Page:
Bankruptcy in U.S. Effective in Korea?

Legal Ease Column by Sean Hayes
from Sept. of 2003.
Appeared in the Korea Times

Dear Sean, I just received notice that a former customer filed bankruptcy in New York. The bankruptcy court attached his assets in the United States, but the assets didn't cover the entire debt owed to me. He also has assets in Korea. Can I use the bankruptcy decision to attach assets in Korea? Does a Korean court respect the bankruptcy holding of foreign courts? Confused in New York and Yeouido.

Dear Confused, Article 3 Clause 2 of the Korean Bankruptcy Act states that a "bankruptcy which is declared in a foreign country, shall be ineffective to the property in Korea." The language seems very clear and the answer to your question also seems very clear, but a recent case sheds a little more light on the issue.

A Supreme Court case (2000DA64359) decided April of this year clarifies Article 3 Clause 2 of the Bankruptcy Act. In the case the debtor company, that owned the international tradename and trademark, "Paolo Gucci," filed bankruptcy in a New York court. The company declared the trademark and tradename as one of the company assets. What complicates the matter even more is that the company declared their worldwide trademark and tradename as company assets, not only the U.S. declared value, but the worldwide value. The bankruptcy trustee sold the international rights to the "Paolo Gucci" name to an auction bidder. The bidder-plaintiff asserted his rights to the name not only in the U.S., but in Korea. The bidder-plaintiff asserted in a Korean court that it should also hold the rights in Korea. The Korean name was owned by a Korean-defendant company who asserted that the foreign bankruptcy holding is not enforceable in Korea because of Article 3 Clause 2 of the Bankruptcy Act.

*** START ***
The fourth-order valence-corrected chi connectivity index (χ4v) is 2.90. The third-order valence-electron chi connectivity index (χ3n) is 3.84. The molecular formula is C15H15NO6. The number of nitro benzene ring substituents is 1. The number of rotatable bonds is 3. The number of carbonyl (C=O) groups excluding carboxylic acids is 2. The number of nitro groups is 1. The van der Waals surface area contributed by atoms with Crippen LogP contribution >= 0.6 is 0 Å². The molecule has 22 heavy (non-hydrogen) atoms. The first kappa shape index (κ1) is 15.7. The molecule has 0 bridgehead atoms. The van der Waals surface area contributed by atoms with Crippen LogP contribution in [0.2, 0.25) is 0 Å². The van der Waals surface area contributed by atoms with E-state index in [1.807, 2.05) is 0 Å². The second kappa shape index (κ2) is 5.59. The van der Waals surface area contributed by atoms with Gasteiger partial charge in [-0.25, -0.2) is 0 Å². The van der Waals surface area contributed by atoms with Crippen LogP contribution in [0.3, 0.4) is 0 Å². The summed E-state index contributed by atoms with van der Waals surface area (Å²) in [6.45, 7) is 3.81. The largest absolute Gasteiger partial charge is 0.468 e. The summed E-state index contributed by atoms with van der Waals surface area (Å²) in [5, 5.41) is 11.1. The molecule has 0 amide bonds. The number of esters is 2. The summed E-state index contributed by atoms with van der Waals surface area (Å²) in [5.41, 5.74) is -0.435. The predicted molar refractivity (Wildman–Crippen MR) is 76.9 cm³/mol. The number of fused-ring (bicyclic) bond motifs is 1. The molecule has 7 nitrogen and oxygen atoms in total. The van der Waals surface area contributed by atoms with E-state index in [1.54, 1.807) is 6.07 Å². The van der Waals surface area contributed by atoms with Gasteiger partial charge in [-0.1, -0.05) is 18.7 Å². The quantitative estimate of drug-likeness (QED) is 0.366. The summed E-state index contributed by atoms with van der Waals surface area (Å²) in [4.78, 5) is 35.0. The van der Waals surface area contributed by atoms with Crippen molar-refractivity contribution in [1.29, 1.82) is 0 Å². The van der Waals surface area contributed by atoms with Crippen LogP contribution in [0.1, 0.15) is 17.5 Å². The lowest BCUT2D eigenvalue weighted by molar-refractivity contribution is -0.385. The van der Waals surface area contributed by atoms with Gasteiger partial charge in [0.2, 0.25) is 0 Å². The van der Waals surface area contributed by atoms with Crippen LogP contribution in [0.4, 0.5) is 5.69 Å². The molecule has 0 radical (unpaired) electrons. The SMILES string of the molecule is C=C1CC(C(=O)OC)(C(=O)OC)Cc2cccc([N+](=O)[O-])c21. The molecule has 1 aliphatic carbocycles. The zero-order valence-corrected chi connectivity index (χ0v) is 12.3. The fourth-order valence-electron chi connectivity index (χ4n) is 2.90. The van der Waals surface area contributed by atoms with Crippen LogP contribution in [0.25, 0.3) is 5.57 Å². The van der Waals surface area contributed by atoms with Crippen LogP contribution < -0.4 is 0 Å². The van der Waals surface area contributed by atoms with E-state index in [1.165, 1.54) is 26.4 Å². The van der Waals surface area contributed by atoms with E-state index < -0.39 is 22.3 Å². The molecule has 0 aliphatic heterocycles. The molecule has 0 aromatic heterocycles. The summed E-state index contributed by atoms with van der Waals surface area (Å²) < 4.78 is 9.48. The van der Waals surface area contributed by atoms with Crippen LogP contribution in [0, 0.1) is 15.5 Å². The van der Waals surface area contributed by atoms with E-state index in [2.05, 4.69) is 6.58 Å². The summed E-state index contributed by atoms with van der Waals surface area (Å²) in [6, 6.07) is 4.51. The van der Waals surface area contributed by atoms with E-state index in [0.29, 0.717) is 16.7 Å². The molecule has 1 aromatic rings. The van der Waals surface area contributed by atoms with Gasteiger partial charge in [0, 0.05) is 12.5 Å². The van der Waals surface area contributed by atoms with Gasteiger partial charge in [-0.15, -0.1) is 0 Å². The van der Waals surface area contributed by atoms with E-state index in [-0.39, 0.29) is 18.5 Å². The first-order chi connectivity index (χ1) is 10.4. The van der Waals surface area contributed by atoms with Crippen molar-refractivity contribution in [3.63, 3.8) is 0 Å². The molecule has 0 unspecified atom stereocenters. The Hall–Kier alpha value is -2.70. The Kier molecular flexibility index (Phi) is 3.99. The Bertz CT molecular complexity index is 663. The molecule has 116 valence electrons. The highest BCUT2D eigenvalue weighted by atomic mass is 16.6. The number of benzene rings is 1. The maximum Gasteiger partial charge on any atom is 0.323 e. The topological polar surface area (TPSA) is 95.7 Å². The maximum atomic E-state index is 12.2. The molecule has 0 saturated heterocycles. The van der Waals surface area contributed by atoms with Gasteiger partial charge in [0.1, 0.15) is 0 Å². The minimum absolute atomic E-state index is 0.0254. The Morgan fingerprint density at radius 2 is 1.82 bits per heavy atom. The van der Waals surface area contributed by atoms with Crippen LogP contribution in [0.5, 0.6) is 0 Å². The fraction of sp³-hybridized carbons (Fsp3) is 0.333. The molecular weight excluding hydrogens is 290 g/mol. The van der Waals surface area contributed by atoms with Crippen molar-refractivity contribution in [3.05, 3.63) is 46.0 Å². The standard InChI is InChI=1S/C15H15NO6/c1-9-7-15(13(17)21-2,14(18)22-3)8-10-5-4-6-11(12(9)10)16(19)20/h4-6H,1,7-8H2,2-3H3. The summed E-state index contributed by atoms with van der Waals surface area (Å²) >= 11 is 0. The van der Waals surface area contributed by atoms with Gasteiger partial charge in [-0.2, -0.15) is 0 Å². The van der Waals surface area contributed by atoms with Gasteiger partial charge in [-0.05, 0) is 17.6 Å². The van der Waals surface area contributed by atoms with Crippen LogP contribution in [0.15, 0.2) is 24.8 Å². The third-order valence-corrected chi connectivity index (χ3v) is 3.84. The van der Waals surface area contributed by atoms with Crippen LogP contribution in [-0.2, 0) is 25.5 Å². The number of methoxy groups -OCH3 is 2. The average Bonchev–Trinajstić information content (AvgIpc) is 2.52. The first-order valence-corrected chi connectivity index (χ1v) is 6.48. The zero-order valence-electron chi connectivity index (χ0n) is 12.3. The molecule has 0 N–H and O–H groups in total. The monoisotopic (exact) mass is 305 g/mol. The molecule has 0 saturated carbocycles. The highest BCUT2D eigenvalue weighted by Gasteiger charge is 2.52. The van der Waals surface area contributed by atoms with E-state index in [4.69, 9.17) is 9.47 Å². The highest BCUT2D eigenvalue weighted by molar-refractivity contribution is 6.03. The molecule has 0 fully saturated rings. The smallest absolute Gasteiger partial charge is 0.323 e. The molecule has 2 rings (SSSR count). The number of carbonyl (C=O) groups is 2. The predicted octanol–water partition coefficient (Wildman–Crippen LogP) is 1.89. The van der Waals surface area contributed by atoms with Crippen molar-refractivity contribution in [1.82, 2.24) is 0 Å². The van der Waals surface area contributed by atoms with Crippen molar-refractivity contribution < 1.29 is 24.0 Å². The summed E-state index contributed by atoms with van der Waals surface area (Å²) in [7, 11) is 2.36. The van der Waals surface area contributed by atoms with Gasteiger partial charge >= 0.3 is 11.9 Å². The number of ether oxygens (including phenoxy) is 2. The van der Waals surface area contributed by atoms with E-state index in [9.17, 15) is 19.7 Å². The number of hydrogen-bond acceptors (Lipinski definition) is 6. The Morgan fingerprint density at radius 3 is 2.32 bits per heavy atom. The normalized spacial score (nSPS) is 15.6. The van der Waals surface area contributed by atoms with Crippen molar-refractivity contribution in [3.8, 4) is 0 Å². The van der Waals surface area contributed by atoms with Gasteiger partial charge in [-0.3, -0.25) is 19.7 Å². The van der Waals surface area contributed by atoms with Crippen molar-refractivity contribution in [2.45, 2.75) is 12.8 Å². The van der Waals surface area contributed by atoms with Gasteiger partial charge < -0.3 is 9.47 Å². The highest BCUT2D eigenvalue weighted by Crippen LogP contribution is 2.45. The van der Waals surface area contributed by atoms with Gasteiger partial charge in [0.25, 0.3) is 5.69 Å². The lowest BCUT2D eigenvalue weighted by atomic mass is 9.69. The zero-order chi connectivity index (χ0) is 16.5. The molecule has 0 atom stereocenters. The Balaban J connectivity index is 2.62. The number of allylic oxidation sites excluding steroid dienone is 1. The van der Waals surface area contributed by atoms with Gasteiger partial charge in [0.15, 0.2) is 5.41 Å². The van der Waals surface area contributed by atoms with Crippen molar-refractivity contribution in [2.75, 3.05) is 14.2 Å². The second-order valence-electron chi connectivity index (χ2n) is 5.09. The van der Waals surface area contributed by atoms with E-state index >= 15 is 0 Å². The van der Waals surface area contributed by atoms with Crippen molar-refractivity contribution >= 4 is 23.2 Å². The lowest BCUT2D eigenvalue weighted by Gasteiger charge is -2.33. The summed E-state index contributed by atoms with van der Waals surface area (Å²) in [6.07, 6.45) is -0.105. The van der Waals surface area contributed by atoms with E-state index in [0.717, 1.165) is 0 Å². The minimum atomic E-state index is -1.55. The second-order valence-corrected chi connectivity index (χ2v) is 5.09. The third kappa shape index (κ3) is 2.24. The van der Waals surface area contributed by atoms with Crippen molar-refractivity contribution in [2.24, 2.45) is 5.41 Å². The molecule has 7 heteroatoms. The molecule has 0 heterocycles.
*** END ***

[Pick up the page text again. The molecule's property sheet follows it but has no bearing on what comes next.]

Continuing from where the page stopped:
The Supreme Court disagreed with the Korean-defendant. The Court held that even though the Article 3 Clause 2 declares that "bankruptcy which is declared in a foreign country, shall be ineffective to the property in Korea" the plaintiff is the owner of the Korean tradename and trademark as well.

The Court has created a large exception to the broad language of the Article 3 Clause 2, by holding that a foreign bankruptcy holding is not valid in of itself, but the Court will respect foreign judgments and the rights of trustees in bankruptcy actions to sell the international rights to trademarks, tradenames, and patents. The realities in the world today are that rights to many assets are worldwide assets and to say an asset is only situated in Korea makes little sense in the worldwide marketplace.

So to answer your question the foreign judgment probably will not be effective in Korea, but if the assets have a tinge of cross-boarder inter-connectivity, with the same asset in a foreign jurisdiction, you may be able to assert an ownership right to the property.

For more information about the Korean Supreme Court and its decisions see http://www.scourt. go.kr/english/index.html and for more information on bankruptcy see the Korean Development Institutes webpage at http:// www.kdi.re.kr/.